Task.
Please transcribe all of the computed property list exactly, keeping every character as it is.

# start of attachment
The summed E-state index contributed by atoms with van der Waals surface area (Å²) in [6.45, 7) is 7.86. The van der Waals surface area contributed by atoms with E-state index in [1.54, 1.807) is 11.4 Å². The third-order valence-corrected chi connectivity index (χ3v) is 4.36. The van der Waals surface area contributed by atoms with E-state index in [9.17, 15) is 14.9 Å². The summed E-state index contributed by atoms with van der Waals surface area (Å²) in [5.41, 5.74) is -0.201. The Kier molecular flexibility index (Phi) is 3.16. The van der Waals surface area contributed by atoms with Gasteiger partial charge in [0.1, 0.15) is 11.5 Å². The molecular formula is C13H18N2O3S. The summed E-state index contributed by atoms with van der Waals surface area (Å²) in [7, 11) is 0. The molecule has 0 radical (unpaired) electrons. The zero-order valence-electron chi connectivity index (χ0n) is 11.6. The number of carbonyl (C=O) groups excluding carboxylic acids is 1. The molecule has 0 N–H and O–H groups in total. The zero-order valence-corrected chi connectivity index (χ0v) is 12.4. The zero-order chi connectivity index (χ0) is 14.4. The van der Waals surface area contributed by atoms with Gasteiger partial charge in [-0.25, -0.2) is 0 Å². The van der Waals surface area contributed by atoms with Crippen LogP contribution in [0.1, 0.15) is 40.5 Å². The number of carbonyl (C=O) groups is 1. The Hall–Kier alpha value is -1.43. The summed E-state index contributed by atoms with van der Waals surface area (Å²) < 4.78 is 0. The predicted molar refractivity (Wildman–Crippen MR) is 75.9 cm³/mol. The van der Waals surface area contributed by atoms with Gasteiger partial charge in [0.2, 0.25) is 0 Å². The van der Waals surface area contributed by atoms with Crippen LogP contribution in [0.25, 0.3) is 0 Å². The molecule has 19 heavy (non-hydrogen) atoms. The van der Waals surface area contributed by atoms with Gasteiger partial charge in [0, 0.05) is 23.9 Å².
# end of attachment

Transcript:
The summed E-state index contributed by atoms with van der Waals surface area (Å²) in [6.45, 7) is 7.86. The van der Waals surface area contributed by atoms with E-state index in [1.54, 1.807) is 11.4 Å². The third-order valence-corrected chi connectivity index (χ3v) is 4.36. The van der Waals surface area contributed by atoms with E-state index in [9.17, 15) is 14.9 Å². The summed E-state index contributed by atoms with van der Waals surface area (Å²) in [5.41, 5.74) is -0.201. The Kier molecular flexibility index (Phi) is 3.16. The van der Waals surface area contributed by atoms with Gasteiger partial charge in [0.1, 0.15) is 11.5 Å². The molecular formula is C13H18N2O3S. The summed E-state index contributed by atoms with van der Waals surface area (Å²) in [7, 11) is 0. The molecule has 0 radical (unpaired) electrons. The zero-order valence-electron chi connectivity index (χ0n) is 11.6. The number of carbonyl (C=O) groups excluding carboxylic acids is 1. The molecule has 0 N–H and O–H groups in total. The zero-order valence-corrected chi connectivity index (χ0v) is 12.4. The zero-order chi connectivity index (χ0) is 14.4. The van der Waals surface area contributed by atoms with Gasteiger partial charge in [-0.25, -0.2) is 0 Å². The van der Waals surface area contributed by atoms with Crippen LogP contribution in [0.1, 0.15) is 40.5 Å². The number of carbonyl (C=O) groups is 1. The Hall–Kier alpha value is -1.43. The summed E-state index contributed by atoms with van der Waals surface area (Å²) < 4.78 is 0. The predicted molar refractivity (Wildman–Crippen MR) is 75.9 cm³/mol. The van der Waals surface area contributed by atoms with Gasteiger partial charge in [0.2, 0.25) is 0 Å². The van der Waals surface area contributed by atoms with Crippen LogP contribution in [0.25, 0.3) is 0 Å². The molecule has 19 heavy (non-hydrogen) atoms. The van der Waals surface area contributed by atoms with Gasteiger partial charge in [0, 0.05) is 23.9 Å².